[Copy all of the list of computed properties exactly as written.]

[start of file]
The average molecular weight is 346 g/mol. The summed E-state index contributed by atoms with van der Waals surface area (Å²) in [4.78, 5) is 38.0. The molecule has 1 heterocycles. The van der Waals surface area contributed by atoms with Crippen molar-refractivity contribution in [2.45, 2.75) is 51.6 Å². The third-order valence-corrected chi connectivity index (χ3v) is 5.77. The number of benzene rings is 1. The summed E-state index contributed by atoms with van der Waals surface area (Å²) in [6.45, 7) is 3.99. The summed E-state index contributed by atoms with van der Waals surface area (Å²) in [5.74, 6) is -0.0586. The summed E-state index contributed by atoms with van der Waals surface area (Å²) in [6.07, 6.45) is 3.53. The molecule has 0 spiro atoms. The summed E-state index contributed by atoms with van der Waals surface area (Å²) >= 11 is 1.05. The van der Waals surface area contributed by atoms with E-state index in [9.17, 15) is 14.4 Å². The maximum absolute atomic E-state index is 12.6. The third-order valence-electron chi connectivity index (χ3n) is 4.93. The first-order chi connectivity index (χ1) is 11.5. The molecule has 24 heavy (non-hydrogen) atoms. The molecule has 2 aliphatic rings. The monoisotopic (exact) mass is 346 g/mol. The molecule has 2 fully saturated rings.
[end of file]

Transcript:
The average molecular weight is 346 g/mol. The summed E-state index contributed by atoms with van der Waals surface area (Å²) in [4.78, 5) is 38.0. The molecule has 1 heterocycles. The van der Waals surface area contributed by atoms with Crippen molar-refractivity contribution in [2.45, 2.75) is 51.6 Å². The third-order valence-corrected chi connectivity index (χ3v) is 5.77. The number of benzene rings is 1. The summed E-state index contributed by atoms with van der Waals surface area (Å²) in [6.45, 7) is 3.99. The summed E-state index contributed by atoms with van der Waals surface area (Å²) in [5.74, 6) is -0.0586. The summed E-state index contributed by atoms with van der Waals surface area (Å²) in [6.07, 6.45) is 3.53. The molecule has 0 spiro atoms. The summed E-state index contributed by atoms with van der Waals surface area (Å²) >= 11 is 1.05. The van der Waals surface area contributed by atoms with E-state index in [9.17, 15) is 14.4 Å². The maximum absolute atomic E-state index is 12.6. The third-order valence-electron chi connectivity index (χ3n) is 4.93. The first-order chi connectivity index (χ1) is 11.5. The molecule has 24 heavy (non-hydrogen) atoms. The molecule has 2 aliphatic rings. The monoisotopic (exact) mass is 346 g/mol. The molecule has 2 fully saturated rings.